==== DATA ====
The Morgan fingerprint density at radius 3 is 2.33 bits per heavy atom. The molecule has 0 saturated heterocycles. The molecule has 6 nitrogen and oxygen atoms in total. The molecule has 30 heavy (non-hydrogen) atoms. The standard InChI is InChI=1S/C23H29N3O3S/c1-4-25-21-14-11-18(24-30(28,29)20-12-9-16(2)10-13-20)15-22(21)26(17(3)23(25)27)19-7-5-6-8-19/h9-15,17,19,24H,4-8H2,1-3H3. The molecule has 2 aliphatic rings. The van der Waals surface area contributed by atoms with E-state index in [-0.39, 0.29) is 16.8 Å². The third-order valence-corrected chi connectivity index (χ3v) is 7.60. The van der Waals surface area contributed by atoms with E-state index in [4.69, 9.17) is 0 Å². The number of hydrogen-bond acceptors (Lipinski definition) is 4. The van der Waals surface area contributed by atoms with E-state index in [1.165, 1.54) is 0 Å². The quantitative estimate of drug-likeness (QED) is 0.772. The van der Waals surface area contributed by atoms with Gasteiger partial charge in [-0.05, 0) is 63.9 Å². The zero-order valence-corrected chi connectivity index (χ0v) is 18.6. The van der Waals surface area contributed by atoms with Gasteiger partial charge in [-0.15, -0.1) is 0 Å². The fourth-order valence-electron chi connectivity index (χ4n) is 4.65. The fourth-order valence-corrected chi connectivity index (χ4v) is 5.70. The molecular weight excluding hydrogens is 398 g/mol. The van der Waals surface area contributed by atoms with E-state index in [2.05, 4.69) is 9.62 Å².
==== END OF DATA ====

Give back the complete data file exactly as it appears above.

The Morgan fingerprint density at radius 3 is 2.33 bits per heavy atom. The molecule has 0 saturated heterocycles. The molecule has 6 nitrogen and oxygen atoms in total. The molecule has 30 heavy (non-hydrogen) atoms. The standard InChI is InChI=1S/C23H29N3O3S/c1-4-25-21-14-11-18(24-30(28,29)20-12-9-16(2)10-13-20)15-22(21)26(17(3)23(25)27)19-7-5-6-8-19/h9-15,17,19,24H,4-8H2,1-3H3. The molecule has 2 aliphatic rings. The van der Waals surface area contributed by atoms with E-state index in [-0.39, 0.29) is 16.8 Å². The third-order valence-corrected chi connectivity index (χ3v) is 7.60. The van der Waals surface area contributed by atoms with E-state index in [4.69, 9.17) is 0 Å². The number of hydrogen-bond acceptors (Lipinski definition) is 4. The van der Waals surface area contributed by atoms with E-state index in [1.165, 1.54) is 0 Å². The quantitative estimate of drug-likeness (QED) is 0.772. The van der Waals surface area contributed by atoms with Gasteiger partial charge in [-0.05, 0) is 63.9 Å². The zero-order valence-corrected chi connectivity index (χ0v) is 18.6. The van der Waals surface area contributed by atoms with Gasteiger partial charge in [-0.15, -0.1) is 0 Å². The fourth-order valence-electron chi connectivity index (χ4n) is 4.65. The fourth-order valence-corrected chi connectivity index (χ4v) is 5.70. The molecular weight excluding hydrogens is 398 g/mol. The van der Waals surface area contributed by atoms with E-state index in [2.05, 4.69) is 9.62 Å².